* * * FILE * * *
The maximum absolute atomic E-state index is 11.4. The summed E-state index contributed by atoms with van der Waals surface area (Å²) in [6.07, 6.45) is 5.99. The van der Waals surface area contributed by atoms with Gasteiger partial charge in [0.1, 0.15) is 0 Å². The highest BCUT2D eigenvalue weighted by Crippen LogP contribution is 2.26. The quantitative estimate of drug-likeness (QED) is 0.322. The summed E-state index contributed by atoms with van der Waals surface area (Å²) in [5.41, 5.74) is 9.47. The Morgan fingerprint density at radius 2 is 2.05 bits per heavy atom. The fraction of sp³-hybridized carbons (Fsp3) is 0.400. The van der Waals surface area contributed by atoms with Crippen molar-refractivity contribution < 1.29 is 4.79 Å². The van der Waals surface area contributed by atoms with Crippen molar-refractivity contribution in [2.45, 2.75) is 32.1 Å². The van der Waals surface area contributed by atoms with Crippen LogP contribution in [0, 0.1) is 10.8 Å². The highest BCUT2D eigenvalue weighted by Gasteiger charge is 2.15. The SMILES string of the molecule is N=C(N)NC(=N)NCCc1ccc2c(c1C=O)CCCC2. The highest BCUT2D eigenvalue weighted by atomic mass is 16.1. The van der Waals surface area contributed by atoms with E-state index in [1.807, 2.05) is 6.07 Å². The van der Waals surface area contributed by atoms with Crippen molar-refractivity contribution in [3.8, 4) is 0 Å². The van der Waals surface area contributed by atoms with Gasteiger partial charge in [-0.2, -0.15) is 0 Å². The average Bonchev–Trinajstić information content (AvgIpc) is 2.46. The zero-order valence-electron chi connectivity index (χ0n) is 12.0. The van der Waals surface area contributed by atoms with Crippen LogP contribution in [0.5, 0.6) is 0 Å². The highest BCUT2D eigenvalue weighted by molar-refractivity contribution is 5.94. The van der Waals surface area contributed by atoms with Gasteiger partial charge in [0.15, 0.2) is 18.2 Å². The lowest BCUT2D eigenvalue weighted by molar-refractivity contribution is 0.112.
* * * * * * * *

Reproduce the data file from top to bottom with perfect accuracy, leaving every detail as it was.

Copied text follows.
The maximum absolute atomic E-state index is 11.4. The summed E-state index contributed by atoms with van der Waals surface area (Å²) in [6.07, 6.45) is 5.99. The van der Waals surface area contributed by atoms with Gasteiger partial charge in [0.1, 0.15) is 0 Å². The highest BCUT2D eigenvalue weighted by Crippen LogP contribution is 2.26. The quantitative estimate of drug-likeness (QED) is 0.322. The summed E-state index contributed by atoms with van der Waals surface area (Å²) in [5.41, 5.74) is 9.47. The Morgan fingerprint density at radius 2 is 2.05 bits per heavy atom. The fraction of sp³-hybridized carbons (Fsp3) is 0.400. The van der Waals surface area contributed by atoms with Crippen molar-refractivity contribution < 1.29 is 4.79 Å². The van der Waals surface area contributed by atoms with Crippen molar-refractivity contribution in [2.45, 2.75) is 32.1 Å². The van der Waals surface area contributed by atoms with Crippen LogP contribution in [0, 0.1) is 10.8 Å². The highest BCUT2D eigenvalue weighted by Gasteiger charge is 2.15. The SMILES string of the molecule is N=C(N)NC(=N)NCCc1ccc2c(c1C=O)CCCC2. The highest BCUT2D eigenvalue weighted by atomic mass is 16.1. The van der Waals surface area contributed by atoms with E-state index in [1.807, 2.05) is 6.07 Å². The van der Waals surface area contributed by atoms with Crippen molar-refractivity contribution in [3.8, 4) is 0 Å². The van der Waals surface area contributed by atoms with Gasteiger partial charge in [-0.2, -0.15) is 0 Å². The average Bonchev–Trinajstić information content (AvgIpc) is 2.46. The zero-order valence-electron chi connectivity index (χ0n) is 12.0. The van der Waals surface area contributed by atoms with Crippen LogP contribution in [0.5, 0.6) is 0 Å². The highest BCUT2D eigenvalue weighted by molar-refractivity contribution is 5.94. The van der Waals surface area contributed by atoms with Gasteiger partial charge in [0.15, 0.2) is 18.2 Å². The lowest BCUT2D eigenvalue weighted by molar-refractivity contribution is 0.112.